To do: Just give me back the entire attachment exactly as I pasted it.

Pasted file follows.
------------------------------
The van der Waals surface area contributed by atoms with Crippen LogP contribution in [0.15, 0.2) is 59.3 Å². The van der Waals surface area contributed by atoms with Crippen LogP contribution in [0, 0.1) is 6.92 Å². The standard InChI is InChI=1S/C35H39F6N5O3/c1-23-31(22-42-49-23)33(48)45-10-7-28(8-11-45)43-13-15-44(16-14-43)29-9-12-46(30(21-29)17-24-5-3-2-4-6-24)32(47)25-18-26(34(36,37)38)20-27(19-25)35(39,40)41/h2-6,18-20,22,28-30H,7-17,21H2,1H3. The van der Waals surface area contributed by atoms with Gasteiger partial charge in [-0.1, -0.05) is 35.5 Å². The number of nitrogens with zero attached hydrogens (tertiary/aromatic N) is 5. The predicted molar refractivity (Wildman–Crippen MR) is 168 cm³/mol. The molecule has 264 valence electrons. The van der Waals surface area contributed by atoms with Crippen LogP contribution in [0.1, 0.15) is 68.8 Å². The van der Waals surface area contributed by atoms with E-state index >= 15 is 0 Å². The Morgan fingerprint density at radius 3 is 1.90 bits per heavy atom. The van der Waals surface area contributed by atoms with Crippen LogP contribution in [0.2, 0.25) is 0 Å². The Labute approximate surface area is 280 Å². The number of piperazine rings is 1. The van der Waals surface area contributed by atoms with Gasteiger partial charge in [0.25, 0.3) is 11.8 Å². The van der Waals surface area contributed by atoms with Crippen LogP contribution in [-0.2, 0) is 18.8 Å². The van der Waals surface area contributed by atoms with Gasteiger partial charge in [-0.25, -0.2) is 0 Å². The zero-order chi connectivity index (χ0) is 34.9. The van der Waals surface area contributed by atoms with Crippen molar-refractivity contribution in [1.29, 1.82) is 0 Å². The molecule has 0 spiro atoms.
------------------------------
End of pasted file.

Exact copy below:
The van der Waals surface area contributed by atoms with Crippen LogP contribution in [0.15, 0.2) is 59.3 Å². The van der Waals surface area contributed by atoms with Crippen LogP contribution in [0, 0.1) is 6.92 Å². The standard InChI is InChI=1S/C35H39F6N5O3/c1-23-31(22-42-49-23)33(48)45-10-7-28(8-11-45)43-13-15-44(16-14-43)29-9-12-46(30(21-29)17-24-5-3-2-4-6-24)32(47)25-18-26(34(36,37)38)20-27(19-25)35(39,40)41/h2-6,18-20,22,28-30H,7-17,21H2,1H3. The van der Waals surface area contributed by atoms with Gasteiger partial charge in [-0.1, -0.05) is 35.5 Å². The number of nitrogens with zero attached hydrogens (tertiary/aromatic N) is 5. The predicted molar refractivity (Wildman–Crippen MR) is 168 cm³/mol. The molecule has 264 valence electrons. The van der Waals surface area contributed by atoms with Crippen LogP contribution in [0.1, 0.15) is 68.8 Å². The van der Waals surface area contributed by atoms with E-state index >= 15 is 0 Å². The Morgan fingerprint density at radius 3 is 1.90 bits per heavy atom. The van der Waals surface area contributed by atoms with Crippen LogP contribution in [0.2, 0.25) is 0 Å². The Labute approximate surface area is 280 Å². The number of piperazine rings is 1. The van der Waals surface area contributed by atoms with Gasteiger partial charge in [0.25, 0.3) is 11.8 Å². The van der Waals surface area contributed by atoms with Crippen LogP contribution in [-0.2, 0) is 18.8 Å². The van der Waals surface area contributed by atoms with Gasteiger partial charge in [-0.25, -0.2) is 0 Å². The zero-order chi connectivity index (χ0) is 34.9. The van der Waals surface area contributed by atoms with Crippen molar-refractivity contribution in [1.29, 1.82) is 0 Å². The molecule has 0 spiro atoms.